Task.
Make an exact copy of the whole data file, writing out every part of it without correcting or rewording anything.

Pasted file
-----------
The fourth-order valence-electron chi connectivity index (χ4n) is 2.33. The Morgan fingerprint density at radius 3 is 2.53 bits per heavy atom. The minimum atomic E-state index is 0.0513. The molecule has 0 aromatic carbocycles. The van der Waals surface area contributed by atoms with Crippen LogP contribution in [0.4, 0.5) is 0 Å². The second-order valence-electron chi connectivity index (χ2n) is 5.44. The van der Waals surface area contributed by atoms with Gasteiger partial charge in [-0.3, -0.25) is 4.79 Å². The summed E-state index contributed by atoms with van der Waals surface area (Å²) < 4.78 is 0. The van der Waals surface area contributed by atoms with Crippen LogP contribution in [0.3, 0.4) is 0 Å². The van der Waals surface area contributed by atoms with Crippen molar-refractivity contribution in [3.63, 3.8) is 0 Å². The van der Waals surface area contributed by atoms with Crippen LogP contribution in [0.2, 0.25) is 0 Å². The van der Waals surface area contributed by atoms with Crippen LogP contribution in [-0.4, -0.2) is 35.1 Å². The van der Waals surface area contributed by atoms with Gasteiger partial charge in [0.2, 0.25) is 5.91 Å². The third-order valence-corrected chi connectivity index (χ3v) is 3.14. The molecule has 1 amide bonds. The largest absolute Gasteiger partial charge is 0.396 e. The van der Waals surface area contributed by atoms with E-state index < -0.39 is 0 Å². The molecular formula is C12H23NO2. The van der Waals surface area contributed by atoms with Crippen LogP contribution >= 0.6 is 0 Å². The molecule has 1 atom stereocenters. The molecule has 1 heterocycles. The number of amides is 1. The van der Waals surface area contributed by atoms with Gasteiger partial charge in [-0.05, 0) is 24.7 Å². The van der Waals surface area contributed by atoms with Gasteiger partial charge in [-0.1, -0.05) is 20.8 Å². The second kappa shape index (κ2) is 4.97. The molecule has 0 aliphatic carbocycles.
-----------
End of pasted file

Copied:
The fourth-order valence-electron chi connectivity index (χ4n) is 2.33. The Morgan fingerprint density at radius 3 is 2.53 bits per heavy atom. The minimum atomic E-state index is 0.0513. The molecule has 0 aromatic carbocycles. The van der Waals surface area contributed by atoms with Crippen LogP contribution in [0.4, 0.5) is 0 Å². The second-order valence-electron chi connectivity index (χ2n) is 5.44. The van der Waals surface area contributed by atoms with Gasteiger partial charge in [-0.3, -0.25) is 4.79 Å². The summed E-state index contributed by atoms with van der Waals surface area (Å²) < 4.78 is 0. The van der Waals surface area contributed by atoms with Crippen LogP contribution in [0.3, 0.4) is 0 Å². The van der Waals surface area contributed by atoms with Crippen molar-refractivity contribution in [3.63, 3.8) is 0 Å². The van der Waals surface area contributed by atoms with Crippen LogP contribution in [0.2, 0.25) is 0 Å². The van der Waals surface area contributed by atoms with Crippen LogP contribution in [-0.4, -0.2) is 35.1 Å². The van der Waals surface area contributed by atoms with Gasteiger partial charge in [0.2, 0.25) is 5.91 Å². The third-order valence-corrected chi connectivity index (χ3v) is 3.14. The molecule has 1 amide bonds. The largest absolute Gasteiger partial charge is 0.396 e. The van der Waals surface area contributed by atoms with E-state index < -0.39 is 0 Å². The molecular formula is C12H23NO2. The van der Waals surface area contributed by atoms with Crippen LogP contribution >= 0.6 is 0 Å². The molecule has 1 atom stereocenters. The molecule has 1 heterocycles. The number of amides is 1. The van der Waals surface area contributed by atoms with Gasteiger partial charge in [-0.05, 0) is 24.7 Å². The van der Waals surface area contributed by atoms with Gasteiger partial charge in [-0.1, -0.05) is 20.8 Å². The second kappa shape index (κ2) is 4.97. The molecule has 0 aliphatic carbocycles.